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List is represented by a sequence of elements within parentheses. Each element is separated by space.

(1 2 3 4 5)
(apple banana orange)
(#\H #\e #\l #\l #\o)

Evaluation of a list is conducted in two different ways depending on the first element in the list. When evaluation of the first element results in a function, remaining elements are evaluated and the function is called with those evaluated values as arguments. For example, the identifier + evaluates to a function that returns the sum of its arguments.

(+ 1 2)             ==> 3
(+ 1 2 3 4)         ==> 10
(+ (+ 1 2) (+ 3 4)  ==> 10

In another form of evaluation, the first element represents an invocation of pre-defined special form. How the remaining elements are evaluated depends on the individual special forms. For example, define represents a special form that defines a variable. The first argument indicates the name of the variable, and the evaluation of the second argument specifies the value of the variable.

(define a (+ 10 20))

Evaluation of the above form returns an unspecified value. As a side effect, it defines a variable named a whose value is 30.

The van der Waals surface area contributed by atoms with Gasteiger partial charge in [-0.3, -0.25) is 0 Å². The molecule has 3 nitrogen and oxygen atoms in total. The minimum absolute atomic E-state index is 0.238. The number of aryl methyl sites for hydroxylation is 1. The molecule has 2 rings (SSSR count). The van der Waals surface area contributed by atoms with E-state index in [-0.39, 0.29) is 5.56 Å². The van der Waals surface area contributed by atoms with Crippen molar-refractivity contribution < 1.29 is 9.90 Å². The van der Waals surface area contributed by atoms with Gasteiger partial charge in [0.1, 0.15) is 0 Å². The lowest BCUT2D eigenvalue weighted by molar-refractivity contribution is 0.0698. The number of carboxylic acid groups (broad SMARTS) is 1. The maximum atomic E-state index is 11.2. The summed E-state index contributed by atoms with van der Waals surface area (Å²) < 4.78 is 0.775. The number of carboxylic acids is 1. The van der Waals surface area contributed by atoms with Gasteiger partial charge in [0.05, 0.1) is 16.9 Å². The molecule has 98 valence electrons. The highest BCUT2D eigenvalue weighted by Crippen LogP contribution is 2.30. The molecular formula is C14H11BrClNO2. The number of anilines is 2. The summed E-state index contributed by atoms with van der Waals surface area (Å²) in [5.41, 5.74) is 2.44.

In Scheme, lists are constructed from pairs. A pair is a record structure with two fields called the car and cdr fields (for historical reasons). A two-element list is a pair whose car is the first element and whose cdr is a pair whose car is the second element and whose cdr is the empty list. The empty list is a special object of its own and is represented by ().

The most general notation for Scheme pairs is the "dotted" notation (c1 . c2) where c1 is the value of the car field and c2 is the value of the cdr field. For example (4 . 5) is a pair whose car is 4 and whose cdr is 5. For example,

(a b c d e)


(a . (b . (c . (d . (e . ())))))

are equivalent notations for a list of symbols.

A chain of pairs not ending in the empty list is called an improper list. The list and dotted notations can be combined to represent improper lists:

(a b c . d)

is equivalent to

(a . (b . (c . d)))

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